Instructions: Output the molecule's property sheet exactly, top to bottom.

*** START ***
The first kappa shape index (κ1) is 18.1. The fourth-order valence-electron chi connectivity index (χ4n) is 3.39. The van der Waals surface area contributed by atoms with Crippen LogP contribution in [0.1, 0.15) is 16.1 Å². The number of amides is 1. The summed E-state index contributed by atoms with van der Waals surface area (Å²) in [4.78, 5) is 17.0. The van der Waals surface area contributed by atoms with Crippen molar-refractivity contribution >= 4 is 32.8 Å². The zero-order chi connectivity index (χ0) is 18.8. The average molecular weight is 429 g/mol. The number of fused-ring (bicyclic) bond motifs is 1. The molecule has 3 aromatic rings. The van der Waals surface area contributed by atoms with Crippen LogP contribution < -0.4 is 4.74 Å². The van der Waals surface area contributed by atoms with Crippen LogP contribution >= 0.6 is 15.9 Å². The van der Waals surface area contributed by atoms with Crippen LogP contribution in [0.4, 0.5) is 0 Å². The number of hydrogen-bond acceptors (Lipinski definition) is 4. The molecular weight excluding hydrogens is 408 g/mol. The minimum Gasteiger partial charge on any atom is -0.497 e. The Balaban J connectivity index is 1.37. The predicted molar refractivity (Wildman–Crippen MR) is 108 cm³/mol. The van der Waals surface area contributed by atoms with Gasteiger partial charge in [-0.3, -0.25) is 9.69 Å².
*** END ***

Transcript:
The first kappa shape index (κ1) is 18.1. The fourth-order valence-electron chi connectivity index (χ4n) is 3.39. The van der Waals surface area contributed by atoms with Crippen LogP contribution in [0.1, 0.15) is 16.1 Å². The number of amides is 1. The summed E-state index contributed by atoms with van der Waals surface area (Å²) in [4.78, 5) is 17.0. The van der Waals surface area contributed by atoms with Crippen molar-refractivity contribution >= 4 is 32.8 Å². The zero-order chi connectivity index (χ0) is 18.8. The average molecular weight is 429 g/mol. The number of fused-ring (bicyclic) bond motifs is 1. The molecule has 3 aromatic rings. The van der Waals surface area contributed by atoms with Crippen LogP contribution < -0.4 is 4.74 Å². The van der Waals surface area contributed by atoms with Crippen LogP contribution >= 0.6 is 15.9 Å². The van der Waals surface area contributed by atoms with Crippen LogP contribution in [0.4, 0.5) is 0 Å². The number of hydrogen-bond acceptors (Lipinski definition) is 4. The molecular weight excluding hydrogens is 408 g/mol. The minimum Gasteiger partial charge on any atom is -0.497 e. The Balaban J connectivity index is 1.37. The predicted molar refractivity (Wildman–Crippen MR) is 108 cm³/mol. The van der Waals surface area contributed by atoms with Gasteiger partial charge in [-0.3, -0.25) is 9.69 Å².